Rehearsals for Decarceral Futures: Indigenous Theatre About Criminalization and Prison Abolition

deadline for submissions: 
January 10, 2023
full name / name of organization: 
Critical Stages/International Association of Theatre Critics
contact email: 


Critical Stages/Scènes critiques

International Association of Theatre CriticsAssociation internationale des critiques de théâtre
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ISSN 2409-7411



Critical Stages/Scènes critiques is available online to the reader without financial, legal or technical barriers. Ιt is a a biannual (June/December). peer-reviewed journal fully committed to the Open Access Initiative. It  offers a platform for debate and exploration of a wide range of theatre and performance art manifestations from all over the world.


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Issue 30 (December 2024)
Guest Editor
Sheetala Bhat

The 2019 report of the United Nations High Commissioner for Human Rights on the rights of Indigenous peoples noted an “alarming increase in attacks on and criminalization” of Indigenous people across the globe. As Luana Ross (Salish and Kootenai) argues in Inventing the Savage: The Social Construction of Native American Criminality (1998), “Any explanation of Native criminality that sees individual behavior as significant overlooks the social and historical origins of the behavior,” which are “victimization and the criminalization of Native rights” by colonial governments.

Criminalization has long been a tool of colonial power. In response to such criminalization, Indigenous artists have used theatre to affirm creative and political agency, and to preserve and imagine alternative systems of justice and rehabilitation. In Medicine Shows: Indigenous Performance Culture (2015), theatre director Yvette Nolan (Algonquin) writes, “Indigenous theatre artists make medicine” through connecting and nurturing communities.

On the one hand, colonial and postcolonial governments have denied, banned, and criminalized creative cultures of Indigenous peoples. On the other hand, Indigenous artists have used performance and storytelling to resist such criminalization as well as for healing. Performance and storytelling are also crucial in many nation-specific Indigenous conceptions and practices of law in Canada. Relationships between decolonial justice, law, criminalization of Indigenous people, and performance and theatre art are complex, layered, and urgent.

Echoing Mark Fisher’s famous words that it is easier to imagine the end of the world than it is to imagine the end of capitalism, in her book Carceral Capitalism (2018), Jackie Wang argues that “it is easier to imagine the end of the world than it is to imagine a world without prisons.” Abolitionist movements and visions are critiqued for being unrealistic or utopic. Then how do currently and formerly incarcerated people and allies imagine and rehearse for such a utopia in and through theatre? And how do such rehearsals for a decarceral future confront, dismantle, and move beyond not only colonial systems of justice but also colonial imaginations of a society?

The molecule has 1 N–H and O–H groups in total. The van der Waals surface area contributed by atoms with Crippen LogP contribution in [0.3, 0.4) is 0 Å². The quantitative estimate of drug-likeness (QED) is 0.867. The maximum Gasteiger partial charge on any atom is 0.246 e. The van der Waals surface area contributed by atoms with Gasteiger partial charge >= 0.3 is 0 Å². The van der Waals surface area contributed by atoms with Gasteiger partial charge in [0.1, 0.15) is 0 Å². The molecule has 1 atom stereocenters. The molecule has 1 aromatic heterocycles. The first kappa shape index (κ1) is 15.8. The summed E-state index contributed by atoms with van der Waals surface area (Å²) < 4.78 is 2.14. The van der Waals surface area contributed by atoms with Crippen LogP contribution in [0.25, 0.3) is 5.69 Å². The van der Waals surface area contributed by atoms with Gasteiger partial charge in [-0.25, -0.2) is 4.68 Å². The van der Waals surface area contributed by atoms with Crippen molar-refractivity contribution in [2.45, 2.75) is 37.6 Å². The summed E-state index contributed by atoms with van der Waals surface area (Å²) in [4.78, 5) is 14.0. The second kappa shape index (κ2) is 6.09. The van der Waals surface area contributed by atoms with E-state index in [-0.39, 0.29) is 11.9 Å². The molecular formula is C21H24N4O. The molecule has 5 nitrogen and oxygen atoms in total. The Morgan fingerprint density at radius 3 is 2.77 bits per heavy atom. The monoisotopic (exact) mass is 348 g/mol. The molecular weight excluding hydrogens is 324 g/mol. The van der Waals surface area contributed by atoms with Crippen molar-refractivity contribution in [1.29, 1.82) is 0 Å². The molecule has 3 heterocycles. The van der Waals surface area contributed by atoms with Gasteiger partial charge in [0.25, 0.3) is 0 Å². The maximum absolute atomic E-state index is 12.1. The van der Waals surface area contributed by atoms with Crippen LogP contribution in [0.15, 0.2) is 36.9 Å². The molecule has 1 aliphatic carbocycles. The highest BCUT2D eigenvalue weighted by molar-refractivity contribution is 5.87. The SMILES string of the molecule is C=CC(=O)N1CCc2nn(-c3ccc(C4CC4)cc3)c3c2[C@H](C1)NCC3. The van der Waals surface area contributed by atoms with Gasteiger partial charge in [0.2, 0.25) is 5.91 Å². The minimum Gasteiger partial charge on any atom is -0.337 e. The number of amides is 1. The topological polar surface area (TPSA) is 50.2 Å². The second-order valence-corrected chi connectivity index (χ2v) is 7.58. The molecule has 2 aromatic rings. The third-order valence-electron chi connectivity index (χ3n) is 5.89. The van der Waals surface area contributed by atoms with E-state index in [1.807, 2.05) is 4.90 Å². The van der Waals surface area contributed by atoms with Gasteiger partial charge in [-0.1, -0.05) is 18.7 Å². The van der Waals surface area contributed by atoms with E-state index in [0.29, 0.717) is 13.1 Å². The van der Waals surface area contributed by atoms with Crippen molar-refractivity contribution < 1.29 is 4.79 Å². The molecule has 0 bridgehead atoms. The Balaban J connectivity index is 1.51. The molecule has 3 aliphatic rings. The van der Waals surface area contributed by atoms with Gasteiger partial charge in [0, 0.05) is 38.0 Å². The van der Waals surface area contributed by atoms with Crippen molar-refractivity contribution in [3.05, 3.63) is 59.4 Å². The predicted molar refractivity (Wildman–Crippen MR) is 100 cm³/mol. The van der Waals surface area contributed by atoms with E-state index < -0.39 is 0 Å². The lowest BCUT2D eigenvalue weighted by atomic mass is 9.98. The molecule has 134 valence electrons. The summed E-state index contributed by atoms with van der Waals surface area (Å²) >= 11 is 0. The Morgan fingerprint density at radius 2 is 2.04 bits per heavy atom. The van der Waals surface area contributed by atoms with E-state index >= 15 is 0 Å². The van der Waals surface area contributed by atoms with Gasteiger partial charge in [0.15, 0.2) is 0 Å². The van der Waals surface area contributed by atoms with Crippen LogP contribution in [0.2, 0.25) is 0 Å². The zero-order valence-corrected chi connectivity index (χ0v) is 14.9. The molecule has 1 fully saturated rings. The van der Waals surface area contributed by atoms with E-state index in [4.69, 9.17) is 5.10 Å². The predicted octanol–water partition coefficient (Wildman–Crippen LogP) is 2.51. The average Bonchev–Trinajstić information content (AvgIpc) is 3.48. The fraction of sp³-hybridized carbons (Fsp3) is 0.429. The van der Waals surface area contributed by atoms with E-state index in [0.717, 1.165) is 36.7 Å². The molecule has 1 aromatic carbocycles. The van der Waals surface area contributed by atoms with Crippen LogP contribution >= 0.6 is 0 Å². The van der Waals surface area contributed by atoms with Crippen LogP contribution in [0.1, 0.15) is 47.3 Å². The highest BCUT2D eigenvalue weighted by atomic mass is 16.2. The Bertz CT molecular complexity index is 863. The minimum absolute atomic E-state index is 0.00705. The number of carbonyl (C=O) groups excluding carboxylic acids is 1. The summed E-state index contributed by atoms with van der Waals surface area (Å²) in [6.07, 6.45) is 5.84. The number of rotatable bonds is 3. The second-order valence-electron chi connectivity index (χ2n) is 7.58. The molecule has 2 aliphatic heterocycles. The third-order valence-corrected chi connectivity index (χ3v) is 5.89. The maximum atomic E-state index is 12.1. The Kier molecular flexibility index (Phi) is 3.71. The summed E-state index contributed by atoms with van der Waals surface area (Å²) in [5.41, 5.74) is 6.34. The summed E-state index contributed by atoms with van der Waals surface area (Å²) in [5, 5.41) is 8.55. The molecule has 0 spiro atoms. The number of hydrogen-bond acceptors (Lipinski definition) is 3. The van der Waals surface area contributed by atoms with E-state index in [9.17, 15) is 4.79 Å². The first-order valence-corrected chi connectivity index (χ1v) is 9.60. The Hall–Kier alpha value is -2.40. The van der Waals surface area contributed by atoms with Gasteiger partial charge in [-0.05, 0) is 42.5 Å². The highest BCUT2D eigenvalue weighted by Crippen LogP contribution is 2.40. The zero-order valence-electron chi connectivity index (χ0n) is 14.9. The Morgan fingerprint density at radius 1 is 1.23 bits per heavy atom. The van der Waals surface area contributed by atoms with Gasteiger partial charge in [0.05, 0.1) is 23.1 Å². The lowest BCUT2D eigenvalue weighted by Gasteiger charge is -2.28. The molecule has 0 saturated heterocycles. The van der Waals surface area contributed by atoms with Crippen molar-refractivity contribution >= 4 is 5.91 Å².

This special issue of Critical Stages/Scènes critiques seeks articles that investigate anti-colonial artistic labor against criminalization of Indigenous people around the globe, including but not limited to theatre performances, theatre workshops, rehearsals and creative processes.

We also encourage submissions that explore performance and performativity of criminality, crime, justice systems, courts, and settler nations. Along with scholarly articles, creative reflections, artist interviews,  rehearsal and workshop analyses, and essays on creative protocols for abolitionist rehearsal rooms are welcome.

Potential topics include but are not limited to:

  • Theatre performances about criminalization of Indigenous people
  • Creative and affective labour of prison abolition
  • Relationships between creativity, indigeneity, and colonial tactics of criminalization 
  • Transnational, comparative analysis of Indigenous prison abolition movements
  • Theatre as a tool of healing for incarcerated people
  • Theatre workshops for and by people with experience of incarceration
  • Criminalization of Indigenous ceremonies
  • Designing creative rooms for abolition
  • Performance of criminality
  • Performativity, legality, and settler nations

Scholars and artists working on theatre performances about prison abolition and criminalization of Indigenous people in any geographical context are welcome to submit an abstract of 300 words and a 50-word biography identifying all collaborating authors by October 1, 2023.

Please send your abstracts to

Complete articles will be due on April 1, 2024.

This issue is expected to be published in December 2024.

We request that final submissions include photos and/or videos (permission to use required).

We are open to articles in English and French.

Biography of Guest Editor

Sheetala Bhat is an Assistant Professor at York University’s English Department. She is a theatre researcher, artist, and playwright. She specializes in South Asian theatre and politics, South Asian diasporic theatre in Canada, and Indigenous theatre in Canada. She is the author of Performing Self, Performing Gender: Reading the Lives of Women Performers in Colonial India, published by Manipal University Press. Prior to her appointment at York, she was an Arts Without Borders Postdoctoral Fellow at the University of Ottawa.